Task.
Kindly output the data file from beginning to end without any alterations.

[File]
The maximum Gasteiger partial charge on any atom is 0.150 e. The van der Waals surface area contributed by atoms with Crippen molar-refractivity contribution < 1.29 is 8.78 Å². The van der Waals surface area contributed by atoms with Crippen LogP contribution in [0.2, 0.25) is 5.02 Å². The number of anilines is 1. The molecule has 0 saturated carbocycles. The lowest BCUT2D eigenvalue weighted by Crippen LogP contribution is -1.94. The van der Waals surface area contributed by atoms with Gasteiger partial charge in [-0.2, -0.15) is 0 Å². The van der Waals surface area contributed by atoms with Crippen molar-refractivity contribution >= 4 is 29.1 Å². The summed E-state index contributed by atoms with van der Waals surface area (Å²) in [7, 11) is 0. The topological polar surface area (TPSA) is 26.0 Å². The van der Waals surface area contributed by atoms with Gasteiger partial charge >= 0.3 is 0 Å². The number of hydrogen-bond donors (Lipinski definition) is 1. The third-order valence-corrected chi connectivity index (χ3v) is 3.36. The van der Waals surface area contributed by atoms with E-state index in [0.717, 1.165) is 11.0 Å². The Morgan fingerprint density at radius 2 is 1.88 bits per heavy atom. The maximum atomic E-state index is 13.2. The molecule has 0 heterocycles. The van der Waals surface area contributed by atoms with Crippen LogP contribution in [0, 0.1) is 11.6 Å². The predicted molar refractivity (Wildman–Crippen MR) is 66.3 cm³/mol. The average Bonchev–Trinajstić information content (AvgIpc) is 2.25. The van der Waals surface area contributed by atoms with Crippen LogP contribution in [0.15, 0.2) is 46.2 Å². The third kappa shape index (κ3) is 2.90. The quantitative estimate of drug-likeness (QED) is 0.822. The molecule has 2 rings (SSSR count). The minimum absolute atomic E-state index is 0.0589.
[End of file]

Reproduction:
The maximum Gasteiger partial charge on any atom is 0.150 e. The van der Waals surface area contributed by atoms with Crippen molar-refractivity contribution < 1.29 is 8.78 Å². The van der Waals surface area contributed by atoms with Crippen LogP contribution in [0.2, 0.25) is 5.02 Å². The number of anilines is 1. The molecule has 0 saturated carbocycles. The lowest BCUT2D eigenvalue weighted by Crippen LogP contribution is -1.94. The van der Waals surface area contributed by atoms with Gasteiger partial charge in [-0.2, -0.15) is 0 Å². The van der Waals surface area contributed by atoms with Crippen molar-refractivity contribution >= 4 is 29.1 Å². The summed E-state index contributed by atoms with van der Waals surface area (Å²) in [7, 11) is 0. The topological polar surface area (TPSA) is 26.0 Å². The van der Waals surface area contributed by atoms with Gasteiger partial charge >= 0.3 is 0 Å². The number of hydrogen-bond donors (Lipinski definition) is 1. The third-order valence-corrected chi connectivity index (χ3v) is 3.36. The van der Waals surface area contributed by atoms with E-state index in [0.717, 1.165) is 11.0 Å². The Morgan fingerprint density at radius 2 is 1.88 bits per heavy atom. The maximum atomic E-state index is 13.2. The molecule has 0 heterocycles. The van der Waals surface area contributed by atoms with Crippen LogP contribution in [0, 0.1) is 11.6 Å². The predicted molar refractivity (Wildman–Crippen MR) is 66.3 cm³/mol. The average Bonchev–Trinajstić information content (AvgIpc) is 2.25. The van der Waals surface area contributed by atoms with Crippen LogP contribution in [0.15, 0.2) is 46.2 Å². The third kappa shape index (κ3) is 2.90. The quantitative estimate of drug-likeness (QED) is 0.822. The molecule has 2 rings (SSSR count). The minimum absolute atomic E-state index is 0.0589.